Boston Women's Workforce Council Works To Fill The Wage Gap

Boston Women's Workforce Council Works To Fill The Wage Gap

Megan Costello and MaryRose Mazzola come to BU!
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In a small but rapidly growing corner of the Mayor’s Office, Megan Costello and MaryRose Mazzola work closely to bring Boston to the forefront of the gender equality movement—and they have.

Thursday, March 23, Costello and Mazzola came to Boston University to mediate a student town hall on women’s advancement and gender equality, hosted by BU’s Diversity in Law Association. The DLA invited the two leaders of the mayor’s Office of Women’s Advancement and the Boston Women’s Workforce Council to discuss women's issues in the professional world, particularly the wage gap in the greater Boston area.

Unfortunately, Boston’s approach to eliminating the wage gap and issues in gender representation is unique to Boston. No other city in the country has taken data-driven steps to actively seek out a solution to this issue by combining both public and private sector efforts. The Office of Women’s Advancement works to meet these goals with a three-pronged approach.

The first prong is legislation, a crucial step in protecting vulnerable and underrepresented populations. Most recently, Massachusetts passed the equal pay bill (one of only four states to do so), which will ensure that employers can no longer ask for salary history. Because women are currently paid less than men, by reporting a lower salary history for the same job as a male candidate, a female candidate usually ends up receiving a lower salary. The hope is that this bill will help eliminate the gap by getting rid of regulations that amplify this pattern.

The next part of this approach is the Boston Women’s Workforce Council. This Council operates under the assumption that employers have a role to play in equal pay; it is not solely the responsibility of the government or individual women. The Council works with employers, anonymously collecting data from signers, to examine the wage gap problem and to also see where gender inequality may manifest itself in a company's organizational structure. The data can show predominantly where women are in an organization, retention rates, and prevalence in managerial or leadership positions.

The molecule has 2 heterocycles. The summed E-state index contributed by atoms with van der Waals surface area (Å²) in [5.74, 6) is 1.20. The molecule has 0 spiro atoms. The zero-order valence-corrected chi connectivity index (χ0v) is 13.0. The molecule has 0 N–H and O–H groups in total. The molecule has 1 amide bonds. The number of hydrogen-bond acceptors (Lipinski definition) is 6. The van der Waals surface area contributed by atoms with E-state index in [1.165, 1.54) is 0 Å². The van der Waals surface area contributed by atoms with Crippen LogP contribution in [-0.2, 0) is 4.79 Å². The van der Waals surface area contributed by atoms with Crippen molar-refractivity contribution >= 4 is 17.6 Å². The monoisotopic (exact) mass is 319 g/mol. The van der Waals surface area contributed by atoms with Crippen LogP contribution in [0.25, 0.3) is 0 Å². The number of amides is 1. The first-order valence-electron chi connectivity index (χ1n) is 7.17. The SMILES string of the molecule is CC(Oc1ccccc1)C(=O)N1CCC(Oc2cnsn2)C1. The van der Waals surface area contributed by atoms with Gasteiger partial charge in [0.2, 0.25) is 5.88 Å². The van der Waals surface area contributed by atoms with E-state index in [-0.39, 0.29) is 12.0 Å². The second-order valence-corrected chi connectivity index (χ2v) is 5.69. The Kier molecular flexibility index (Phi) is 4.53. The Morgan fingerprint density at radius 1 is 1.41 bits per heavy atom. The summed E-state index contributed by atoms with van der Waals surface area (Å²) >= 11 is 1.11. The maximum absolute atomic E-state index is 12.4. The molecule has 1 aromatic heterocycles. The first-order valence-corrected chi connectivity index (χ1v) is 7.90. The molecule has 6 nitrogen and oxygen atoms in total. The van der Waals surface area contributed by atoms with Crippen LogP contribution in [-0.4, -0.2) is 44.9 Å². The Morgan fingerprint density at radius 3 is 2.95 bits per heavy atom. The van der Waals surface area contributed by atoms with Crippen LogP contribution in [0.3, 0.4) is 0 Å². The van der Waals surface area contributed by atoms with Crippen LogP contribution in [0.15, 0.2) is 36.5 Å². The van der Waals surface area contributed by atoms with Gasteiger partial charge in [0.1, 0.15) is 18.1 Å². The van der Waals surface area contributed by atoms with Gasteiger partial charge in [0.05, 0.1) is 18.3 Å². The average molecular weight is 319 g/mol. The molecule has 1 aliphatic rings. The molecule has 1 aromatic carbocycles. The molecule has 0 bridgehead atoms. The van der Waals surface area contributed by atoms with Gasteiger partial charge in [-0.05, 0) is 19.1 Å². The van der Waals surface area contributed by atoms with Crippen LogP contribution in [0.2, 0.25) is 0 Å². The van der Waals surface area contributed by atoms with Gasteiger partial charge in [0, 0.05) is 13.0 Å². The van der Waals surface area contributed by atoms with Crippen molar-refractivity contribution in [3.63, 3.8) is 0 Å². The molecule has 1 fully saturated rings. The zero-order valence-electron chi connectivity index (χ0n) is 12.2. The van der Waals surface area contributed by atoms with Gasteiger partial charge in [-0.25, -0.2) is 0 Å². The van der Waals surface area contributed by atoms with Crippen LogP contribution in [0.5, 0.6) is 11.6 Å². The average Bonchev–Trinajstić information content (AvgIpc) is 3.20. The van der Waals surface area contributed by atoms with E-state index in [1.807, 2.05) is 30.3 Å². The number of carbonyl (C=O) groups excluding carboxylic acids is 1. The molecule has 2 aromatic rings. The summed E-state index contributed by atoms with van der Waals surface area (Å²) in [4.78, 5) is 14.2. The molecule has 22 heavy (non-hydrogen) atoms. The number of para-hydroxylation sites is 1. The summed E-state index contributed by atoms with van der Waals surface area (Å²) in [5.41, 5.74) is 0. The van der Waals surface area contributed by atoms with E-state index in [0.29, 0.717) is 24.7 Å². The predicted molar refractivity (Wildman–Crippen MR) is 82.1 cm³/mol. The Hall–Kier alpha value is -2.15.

The Women’s Workforce Council works with employers by holding them accountable to a 100% Talent Compact. This agreement facilitates research revealing internal representation and wage gaps, ensures employer anonymity and provides employers with concrete opportunities and ways to implement solutions. Currently, this initiative has around 200 signers, each committed to the mission of promoting gender equality. The Council also holds quarterly Best Practice Conferences where representatives from these employers gather to discuss their strategies and walk away with action plans to set into motion. This interactive, transparent partnership establishes a long-missing sense of trust between the government and business that will be essential for promoting equality, both now and in the coming decades.

The third prong is free salary workshop classes for women in the Boston area. While the responsibility should not solely rest on individuals, these workshops give women the tools they need to negotiate fair salaries. Furthermore, these classes teach women how to negotiate like women. People generally think about negotiation embodying male qualities, and many women endure social and professional backlash if they negotiate the same way men do, even if they are successful. These classes teach women how to use their personal strengths to their benefit in hopes that they can overcome these social stigmas.

From the current data gathered by this initiative, much of the previous literature and public conception regarding the wage gap has been confirmed. In fact, the wage gap for the greater Boston area is slightly larger than what was previously thought according to current analyses, with women making 23 cents less to the dollar of their male peers. This also only reflects reports from participating companies, employers with an interest in minimizing this gap, implying that in reality, this gap is probably larger.